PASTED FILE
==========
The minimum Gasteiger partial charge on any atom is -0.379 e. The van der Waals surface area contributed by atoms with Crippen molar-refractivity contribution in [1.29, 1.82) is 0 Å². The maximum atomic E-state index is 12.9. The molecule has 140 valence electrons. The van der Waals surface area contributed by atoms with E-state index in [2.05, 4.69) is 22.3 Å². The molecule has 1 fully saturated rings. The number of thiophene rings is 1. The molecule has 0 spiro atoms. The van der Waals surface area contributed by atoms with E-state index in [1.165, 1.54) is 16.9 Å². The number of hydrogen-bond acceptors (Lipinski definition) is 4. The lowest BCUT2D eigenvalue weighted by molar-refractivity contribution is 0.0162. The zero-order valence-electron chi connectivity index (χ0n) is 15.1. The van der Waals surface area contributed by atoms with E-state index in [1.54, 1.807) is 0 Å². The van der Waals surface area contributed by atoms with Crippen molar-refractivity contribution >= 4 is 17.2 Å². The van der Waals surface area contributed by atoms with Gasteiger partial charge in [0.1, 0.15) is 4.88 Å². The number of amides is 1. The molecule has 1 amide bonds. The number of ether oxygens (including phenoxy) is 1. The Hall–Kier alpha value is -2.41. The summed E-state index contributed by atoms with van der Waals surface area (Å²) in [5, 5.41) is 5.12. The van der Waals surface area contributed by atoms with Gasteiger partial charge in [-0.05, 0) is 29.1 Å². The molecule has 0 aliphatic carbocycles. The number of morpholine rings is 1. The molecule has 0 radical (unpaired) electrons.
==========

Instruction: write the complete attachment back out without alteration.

The minimum Gasteiger partial charge on any atom is -0.379 e. The van der Waals surface area contributed by atoms with Crippen molar-refractivity contribution in [1.29, 1.82) is 0 Å². The maximum atomic E-state index is 12.9. The molecule has 140 valence electrons. The van der Waals surface area contributed by atoms with E-state index in [2.05, 4.69) is 22.3 Å². The molecule has 1 fully saturated rings. The number of thiophene rings is 1. The molecule has 0 spiro atoms. The van der Waals surface area contributed by atoms with E-state index in [1.165, 1.54) is 16.9 Å². The number of hydrogen-bond acceptors (Lipinski definition) is 4. The lowest BCUT2D eigenvalue weighted by molar-refractivity contribution is 0.0162. The zero-order valence-electron chi connectivity index (χ0n) is 15.1. The van der Waals surface area contributed by atoms with E-state index in [1.54, 1.807) is 0 Å². The van der Waals surface area contributed by atoms with Crippen molar-refractivity contribution >= 4 is 17.2 Å². The van der Waals surface area contributed by atoms with Gasteiger partial charge in [0.1, 0.15) is 4.88 Å². The number of amides is 1. The molecule has 1 amide bonds. The number of ether oxygens (including phenoxy) is 1. The Hall–Kier alpha value is -2.41. The summed E-state index contributed by atoms with van der Waals surface area (Å²) in [5, 5.41) is 5.12. The van der Waals surface area contributed by atoms with Gasteiger partial charge in [-0.05, 0) is 29.1 Å². The molecule has 0 aliphatic carbocycles. The number of morpholine rings is 1. The molecule has 0 radical (unpaired) electrons.